My first time at his cabin came out of my desire to find his hunting and writing cabin. It was 1974. We had camped several miles below. It turned out the road to the cabin was closed due to storm damage. I had to see it, and we began walking. I think it was just over two miles.

Part way, some young rangers stopped and asked if we wanted a ride. We rode in the back of their pickup to the turnoff to the cabin. We were lucky that day that the caretakers were there. The cabin was one room with no bedrooms. Inside was a desk where he wrote. His guests and Grey slept in cabin tents. On that first visit, there were books for sale, and I bought three paperbacks even though I already owned them. 

In 1979, we had a second visit where the road to it was open. We parked in the parking area, but the caretaker was not there. We though could be on the porch and look in the windows.

My third time was 2011, after the monster Dude Fire had come though the rim country, and despite all efforts to save it, burned the cabin. A few mementos were saved. When we drove up anyway, the property was gated off by the association that apparently owned it.

Today there is a replica of Grey's cabin in Payson, a nearby town. I chose not to go into it as although it resembles the cabin, it's not the same for energy as when it was possible to see inside the walls that inspired a writer to create stories that still live on. 

When I wrote this, it reminded me of wanting to watch again the most recent movie (I read there were 112) based on one of Grey's books-- Riders of the Purple Sage. It's on Amazon, but I own it-- some movies I know I'll want to see again and again.  

Grey had a prejudice against Mormons and used some words that are not okay today, but this film avoids that and goes to the real problem with some groups using religion-- greed, search for power, and fundamentalism. Ed Harris and his wife, Amy Madigan, starred and kept it true to the energy of the book. It was filmed in gorgeous, red rock country, which is not on the Rim but to the north. Arizona is a state of diversity, which is why I've loved having a home there for over twenty years now and where I have placed so many of my books.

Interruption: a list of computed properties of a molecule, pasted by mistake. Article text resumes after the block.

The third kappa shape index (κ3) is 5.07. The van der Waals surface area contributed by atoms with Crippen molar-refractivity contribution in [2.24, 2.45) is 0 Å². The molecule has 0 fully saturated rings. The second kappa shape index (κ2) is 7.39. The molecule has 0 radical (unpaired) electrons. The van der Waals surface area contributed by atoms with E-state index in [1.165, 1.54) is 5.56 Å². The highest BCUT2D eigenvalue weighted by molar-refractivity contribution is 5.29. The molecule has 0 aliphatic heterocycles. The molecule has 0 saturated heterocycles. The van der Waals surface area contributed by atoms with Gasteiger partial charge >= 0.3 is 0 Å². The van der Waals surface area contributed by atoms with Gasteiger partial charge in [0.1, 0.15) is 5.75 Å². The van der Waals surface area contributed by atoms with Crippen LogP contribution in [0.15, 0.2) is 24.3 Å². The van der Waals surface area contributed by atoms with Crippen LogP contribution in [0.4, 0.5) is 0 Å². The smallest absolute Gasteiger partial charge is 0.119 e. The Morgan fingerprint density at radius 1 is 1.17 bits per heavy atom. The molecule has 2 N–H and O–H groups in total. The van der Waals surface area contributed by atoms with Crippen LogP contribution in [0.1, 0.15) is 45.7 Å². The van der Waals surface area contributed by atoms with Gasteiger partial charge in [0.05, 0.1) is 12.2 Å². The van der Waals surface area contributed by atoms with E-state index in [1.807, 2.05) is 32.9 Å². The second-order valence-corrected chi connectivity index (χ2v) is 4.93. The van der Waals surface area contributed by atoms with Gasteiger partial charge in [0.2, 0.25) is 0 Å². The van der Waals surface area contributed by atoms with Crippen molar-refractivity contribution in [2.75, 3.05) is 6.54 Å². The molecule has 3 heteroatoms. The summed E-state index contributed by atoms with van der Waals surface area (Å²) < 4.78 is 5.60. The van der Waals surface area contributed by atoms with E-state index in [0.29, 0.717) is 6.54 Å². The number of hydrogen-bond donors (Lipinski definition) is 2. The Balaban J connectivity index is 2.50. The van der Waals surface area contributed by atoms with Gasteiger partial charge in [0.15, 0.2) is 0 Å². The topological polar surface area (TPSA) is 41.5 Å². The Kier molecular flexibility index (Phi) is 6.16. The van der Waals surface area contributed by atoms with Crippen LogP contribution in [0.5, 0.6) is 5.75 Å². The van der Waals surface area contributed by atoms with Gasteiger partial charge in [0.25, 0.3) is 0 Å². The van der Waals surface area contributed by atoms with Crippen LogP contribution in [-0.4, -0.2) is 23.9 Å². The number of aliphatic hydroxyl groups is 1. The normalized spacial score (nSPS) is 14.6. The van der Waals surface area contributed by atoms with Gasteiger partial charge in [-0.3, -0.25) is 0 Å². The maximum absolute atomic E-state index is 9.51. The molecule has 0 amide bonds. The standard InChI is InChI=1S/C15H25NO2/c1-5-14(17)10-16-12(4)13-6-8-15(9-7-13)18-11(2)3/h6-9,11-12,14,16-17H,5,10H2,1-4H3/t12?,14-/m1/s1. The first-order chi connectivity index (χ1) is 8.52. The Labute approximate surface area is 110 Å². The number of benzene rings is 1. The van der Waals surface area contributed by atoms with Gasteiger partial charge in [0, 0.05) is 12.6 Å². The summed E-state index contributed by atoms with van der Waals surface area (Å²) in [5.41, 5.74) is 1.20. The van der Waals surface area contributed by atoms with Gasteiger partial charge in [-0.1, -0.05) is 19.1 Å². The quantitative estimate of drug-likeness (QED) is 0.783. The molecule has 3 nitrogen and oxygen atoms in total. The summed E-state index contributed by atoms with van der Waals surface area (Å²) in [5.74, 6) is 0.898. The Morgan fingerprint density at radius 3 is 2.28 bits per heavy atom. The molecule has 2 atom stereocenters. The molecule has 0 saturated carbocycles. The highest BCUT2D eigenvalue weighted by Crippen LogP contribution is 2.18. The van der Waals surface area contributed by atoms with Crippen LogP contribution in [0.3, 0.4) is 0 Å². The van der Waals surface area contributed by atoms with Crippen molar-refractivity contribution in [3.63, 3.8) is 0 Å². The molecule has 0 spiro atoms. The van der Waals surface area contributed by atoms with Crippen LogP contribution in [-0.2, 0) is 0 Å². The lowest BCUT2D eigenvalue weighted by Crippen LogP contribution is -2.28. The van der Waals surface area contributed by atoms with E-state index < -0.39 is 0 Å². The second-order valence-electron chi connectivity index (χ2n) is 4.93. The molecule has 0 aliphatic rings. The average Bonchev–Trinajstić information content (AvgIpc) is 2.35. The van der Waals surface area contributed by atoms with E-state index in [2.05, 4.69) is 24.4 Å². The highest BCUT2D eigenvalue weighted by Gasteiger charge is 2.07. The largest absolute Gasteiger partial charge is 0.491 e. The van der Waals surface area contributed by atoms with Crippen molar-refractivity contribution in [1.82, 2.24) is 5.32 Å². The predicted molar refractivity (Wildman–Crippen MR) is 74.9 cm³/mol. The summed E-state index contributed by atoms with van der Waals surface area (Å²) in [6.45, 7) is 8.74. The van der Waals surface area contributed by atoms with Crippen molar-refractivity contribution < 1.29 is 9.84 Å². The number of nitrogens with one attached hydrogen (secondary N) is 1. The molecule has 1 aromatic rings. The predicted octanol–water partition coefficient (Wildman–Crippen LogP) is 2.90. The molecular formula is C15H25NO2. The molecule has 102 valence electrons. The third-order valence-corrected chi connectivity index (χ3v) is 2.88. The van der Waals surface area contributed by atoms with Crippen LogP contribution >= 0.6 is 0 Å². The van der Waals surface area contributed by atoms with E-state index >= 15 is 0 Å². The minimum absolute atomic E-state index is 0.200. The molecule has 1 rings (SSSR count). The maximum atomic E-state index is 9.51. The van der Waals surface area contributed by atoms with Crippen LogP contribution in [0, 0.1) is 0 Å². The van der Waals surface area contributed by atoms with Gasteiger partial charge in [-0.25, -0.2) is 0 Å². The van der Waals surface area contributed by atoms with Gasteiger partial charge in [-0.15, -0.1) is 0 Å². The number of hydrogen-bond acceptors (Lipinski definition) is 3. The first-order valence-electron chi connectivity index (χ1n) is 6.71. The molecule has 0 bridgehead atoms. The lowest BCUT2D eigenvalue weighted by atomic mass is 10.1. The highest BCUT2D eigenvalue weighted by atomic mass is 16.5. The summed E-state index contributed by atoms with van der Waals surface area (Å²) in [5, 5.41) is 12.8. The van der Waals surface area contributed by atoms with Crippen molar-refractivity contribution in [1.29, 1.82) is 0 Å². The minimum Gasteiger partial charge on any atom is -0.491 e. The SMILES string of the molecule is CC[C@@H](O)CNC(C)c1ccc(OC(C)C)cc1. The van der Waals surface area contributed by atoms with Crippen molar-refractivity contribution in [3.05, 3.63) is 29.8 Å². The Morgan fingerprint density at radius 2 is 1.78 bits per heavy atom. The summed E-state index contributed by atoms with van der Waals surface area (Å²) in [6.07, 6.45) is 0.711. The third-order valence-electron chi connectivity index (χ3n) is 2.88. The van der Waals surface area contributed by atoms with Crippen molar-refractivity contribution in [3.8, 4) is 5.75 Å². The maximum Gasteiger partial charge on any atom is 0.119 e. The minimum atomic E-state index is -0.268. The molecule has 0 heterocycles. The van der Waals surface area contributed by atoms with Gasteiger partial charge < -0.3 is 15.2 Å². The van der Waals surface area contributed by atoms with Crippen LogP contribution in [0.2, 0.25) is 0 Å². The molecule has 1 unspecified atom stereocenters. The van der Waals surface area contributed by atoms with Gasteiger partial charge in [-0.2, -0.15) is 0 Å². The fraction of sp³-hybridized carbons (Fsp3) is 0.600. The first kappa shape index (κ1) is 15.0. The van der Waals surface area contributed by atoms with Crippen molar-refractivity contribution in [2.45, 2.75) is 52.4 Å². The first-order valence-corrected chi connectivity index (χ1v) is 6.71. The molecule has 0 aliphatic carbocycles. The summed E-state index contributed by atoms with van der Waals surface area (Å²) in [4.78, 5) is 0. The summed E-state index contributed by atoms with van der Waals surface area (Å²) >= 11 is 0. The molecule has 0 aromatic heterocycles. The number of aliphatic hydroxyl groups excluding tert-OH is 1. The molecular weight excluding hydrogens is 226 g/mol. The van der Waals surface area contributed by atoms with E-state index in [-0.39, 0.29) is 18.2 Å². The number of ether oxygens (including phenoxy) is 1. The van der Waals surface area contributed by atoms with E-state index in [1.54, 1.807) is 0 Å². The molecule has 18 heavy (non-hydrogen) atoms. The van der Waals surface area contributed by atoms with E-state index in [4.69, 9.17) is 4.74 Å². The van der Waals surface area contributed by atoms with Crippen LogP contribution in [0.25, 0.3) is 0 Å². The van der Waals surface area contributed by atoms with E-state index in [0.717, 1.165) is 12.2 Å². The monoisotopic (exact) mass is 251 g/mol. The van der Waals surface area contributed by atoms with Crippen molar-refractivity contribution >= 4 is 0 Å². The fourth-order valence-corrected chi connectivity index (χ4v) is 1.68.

1. It's a shame that fire took his cabin. A writer's energy is really only understood by another creative person.

  2. Wow, I enjoyed reading this post, it is so very interesting and I enjoyed looking at the photos! Thank you so very much for posting this article and sharing it with us. I don't blame you for not wanting to step in the new cabin, I understand how it would not be the same at all anymore. So sad the fire destroyed his cabin. Have a great rest of the week. God Bless you.

  3. I feel so lucky that I got to be in it the first time we went up. It's a shame they block off access now to even the land as he used it for writing but had cabin tents outside to sleep. That fire was a monster.

  4. Louis L'Amour's books do for me what Zane Grey's do for you. I have read all his western books and reread so many that I loved. He was a great storyteller.

  5. I was also inspired by L'Amour. His stories were not as romantic though. They made one into a movie, Crossfire Trail. The book doesn't have nearly the power for the heroine that the movie did with Tom Selleck. One I highly recommend.